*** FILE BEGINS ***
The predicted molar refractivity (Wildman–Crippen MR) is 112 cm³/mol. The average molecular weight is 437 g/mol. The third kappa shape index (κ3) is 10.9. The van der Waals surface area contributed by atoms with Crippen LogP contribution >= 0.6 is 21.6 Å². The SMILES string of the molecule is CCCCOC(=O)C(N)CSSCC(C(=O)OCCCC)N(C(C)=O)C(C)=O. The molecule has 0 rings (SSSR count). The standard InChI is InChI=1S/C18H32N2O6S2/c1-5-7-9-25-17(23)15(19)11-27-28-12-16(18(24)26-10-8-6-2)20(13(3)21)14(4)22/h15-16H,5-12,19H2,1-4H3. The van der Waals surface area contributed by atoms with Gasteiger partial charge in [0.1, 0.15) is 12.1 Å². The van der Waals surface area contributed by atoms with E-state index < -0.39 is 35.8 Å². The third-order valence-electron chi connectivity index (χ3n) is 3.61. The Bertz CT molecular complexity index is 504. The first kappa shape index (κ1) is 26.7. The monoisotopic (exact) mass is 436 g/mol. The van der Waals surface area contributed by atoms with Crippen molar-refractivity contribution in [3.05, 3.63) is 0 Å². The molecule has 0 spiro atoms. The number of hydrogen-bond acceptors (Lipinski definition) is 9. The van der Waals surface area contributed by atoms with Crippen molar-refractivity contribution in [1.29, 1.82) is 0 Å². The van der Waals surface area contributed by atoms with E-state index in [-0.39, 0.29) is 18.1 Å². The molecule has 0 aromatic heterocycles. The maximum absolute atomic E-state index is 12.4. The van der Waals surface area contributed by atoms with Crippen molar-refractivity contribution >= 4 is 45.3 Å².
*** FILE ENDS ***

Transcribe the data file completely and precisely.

The predicted molar refractivity (Wildman–Crippen MR) is 112 cm³/mol. The average molecular weight is 437 g/mol. The third kappa shape index (κ3) is 10.9. The van der Waals surface area contributed by atoms with Crippen LogP contribution >= 0.6 is 21.6 Å². The SMILES string of the molecule is CCCCOC(=O)C(N)CSSCC(C(=O)OCCCC)N(C(C)=O)C(C)=O. The molecule has 0 rings (SSSR count). The standard InChI is InChI=1S/C18H32N2O6S2/c1-5-7-9-25-17(23)15(19)11-27-28-12-16(18(24)26-10-8-6-2)20(13(3)21)14(4)22/h15-16H,5-12,19H2,1-4H3. The van der Waals surface area contributed by atoms with Gasteiger partial charge in [0.1, 0.15) is 12.1 Å². The van der Waals surface area contributed by atoms with E-state index < -0.39 is 35.8 Å². The third-order valence-electron chi connectivity index (χ3n) is 3.61. The Bertz CT molecular complexity index is 504. The first kappa shape index (κ1) is 26.7. The monoisotopic (exact) mass is 436 g/mol. The van der Waals surface area contributed by atoms with Crippen molar-refractivity contribution in [3.05, 3.63) is 0 Å². The molecule has 0 spiro atoms. The number of hydrogen-bond acceptors (Lipinski definition) is 9. The van der Waals surface area contributed by atoms with Crippen molar-refractivity contribution in [1.29, 1.82) is 0 Å². The van der Waals surface area contributed by atoms with E-state index in [-0.39, 0.29) is 18.1 Å². The molecule has 0 aromatic heterocycles. The maximum absolute atomic E-state index is 12.4. The van der Waals surface area contributed by atoms with Crippen molar-refractivity contribution >= 4 is 45.3 Å².